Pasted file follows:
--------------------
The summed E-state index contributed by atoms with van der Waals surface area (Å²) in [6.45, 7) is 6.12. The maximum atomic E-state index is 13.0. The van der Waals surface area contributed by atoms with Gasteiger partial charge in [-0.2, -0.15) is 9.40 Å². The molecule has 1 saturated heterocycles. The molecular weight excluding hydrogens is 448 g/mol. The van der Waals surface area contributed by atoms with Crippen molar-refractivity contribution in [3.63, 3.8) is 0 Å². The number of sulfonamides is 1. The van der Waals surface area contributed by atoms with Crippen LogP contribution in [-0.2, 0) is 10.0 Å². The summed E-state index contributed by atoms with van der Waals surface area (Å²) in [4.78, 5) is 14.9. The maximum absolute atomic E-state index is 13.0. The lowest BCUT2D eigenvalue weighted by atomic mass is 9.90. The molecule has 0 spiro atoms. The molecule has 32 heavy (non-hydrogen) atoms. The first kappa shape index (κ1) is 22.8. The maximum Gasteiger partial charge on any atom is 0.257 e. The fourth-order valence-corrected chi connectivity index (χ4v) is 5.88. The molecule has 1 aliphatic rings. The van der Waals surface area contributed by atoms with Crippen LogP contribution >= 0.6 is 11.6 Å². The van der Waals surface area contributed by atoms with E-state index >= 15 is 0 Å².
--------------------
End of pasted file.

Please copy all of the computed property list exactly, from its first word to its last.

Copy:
The summed E-state index contributed by atoms with van der Waals surface area (Å²) in [6.45, 7) is 6.12. The maximum atomic E-state index is 13.0. The van der Waals surface area contributed by atoms with Gasteiger partial charge in [-0.2, -0.15) is 9.40 Å². The molecule has 1 saturated heterocycles. The molecular weight excluding hydrogens is 448 g/mol. The van der Waals surface area contributed by atoms with Crippen molar-refractivity contribution in [3.63, 3.8) is 0 Å². The number of sulfonamides is 1. The van der Waals surface area contributed by atoms with Crippen LogP contribution in [-0.2, 0) is 10.0 Å². The summed E-state index contributed by atoms with van der Waals surface area (Å²) in [4.78, 5) is 14.9. The maximum absolute atomic E-state index is 13.0. The lowest BCUT2D eigenvalue weighted by atomic mass is 9.90. The molecule has 0 spiro atoms. The molecule has 32 heavy (non-hydrogen) atoms. The first kappa shape index (κ1) is 22.8. The maximum Gasteiger partial charge on any atom is 0.257 e. The fourth-order valence-corrected chi connectivity index (χ4v) is 5.88. The molecule has 1 aliphatic rings. The van der Waals surface area contributed by atoms with Crippen LogP contribution >= 0.6 is 11.6 Å². The van der Waals surface area contributed by atoms with E-state index >= 15 is 0 Å².